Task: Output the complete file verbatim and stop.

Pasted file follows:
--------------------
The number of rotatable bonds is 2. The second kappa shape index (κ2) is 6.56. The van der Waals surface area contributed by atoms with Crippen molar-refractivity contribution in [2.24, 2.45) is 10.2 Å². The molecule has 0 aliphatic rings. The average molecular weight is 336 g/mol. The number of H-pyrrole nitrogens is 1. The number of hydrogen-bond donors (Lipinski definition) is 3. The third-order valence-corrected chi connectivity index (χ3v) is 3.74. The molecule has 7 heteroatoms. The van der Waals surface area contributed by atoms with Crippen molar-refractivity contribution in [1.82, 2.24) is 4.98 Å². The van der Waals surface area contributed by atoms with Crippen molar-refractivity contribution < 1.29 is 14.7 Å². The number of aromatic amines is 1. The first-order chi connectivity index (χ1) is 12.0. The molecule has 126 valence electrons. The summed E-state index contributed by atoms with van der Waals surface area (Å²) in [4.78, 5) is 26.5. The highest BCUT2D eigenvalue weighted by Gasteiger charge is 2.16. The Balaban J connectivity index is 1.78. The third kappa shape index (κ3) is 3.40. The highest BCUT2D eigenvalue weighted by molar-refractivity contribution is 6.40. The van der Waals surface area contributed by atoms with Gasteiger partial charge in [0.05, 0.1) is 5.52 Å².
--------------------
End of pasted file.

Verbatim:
The number of rotatable bonds is 2. The second kappa shape index (κ2) is 6.56. The van der Waals surface area contributed by atoms with Crippen molar-refractivity contribution in [2.24, 2.45) is 10.2 Å². The molecule has 0 aliphatic rings. The average molecular weight is 336 g/mol. The number of H-pyrrole nitrogens is 1. The number of hydrogen-bond donors (Lipinski definition) is 3. The third-order valence-corrected chi connectivity index (χ3v) is 3.74. The molecule has 7 heteroatoms. The van der Waals surface area contributed by atoms with Crippen molar-refractivity contribution in [1.82, 2.24) is 4.98 Å². The van der Waals surface area contributed by atoms with Crippen molar-refractivity contribution < 1.29 is 14.7 Å². The number of aromatic amines is 1. The first-order chi connectivity index (χ1) is 12.0. The molecule has 126 valence electrons. The summed E-state index contributed by atoms with van der Waals surface area (Å²) in [4.78, 5) is 26.5. The highest BCUT2D eigenvalue weighted by Gasteiger charge is 2.16. The Balaban J connectivity index is 1.78. The third kappa shape index (κ3) is 3.40. The highest BCUT2D eigenvalue weighted by molar-refractivity contribution is 6.40. The van der Waals surface area contributed by atoms with Gasteiger partial charge in [0.05, 0.1) is 5.52 Å².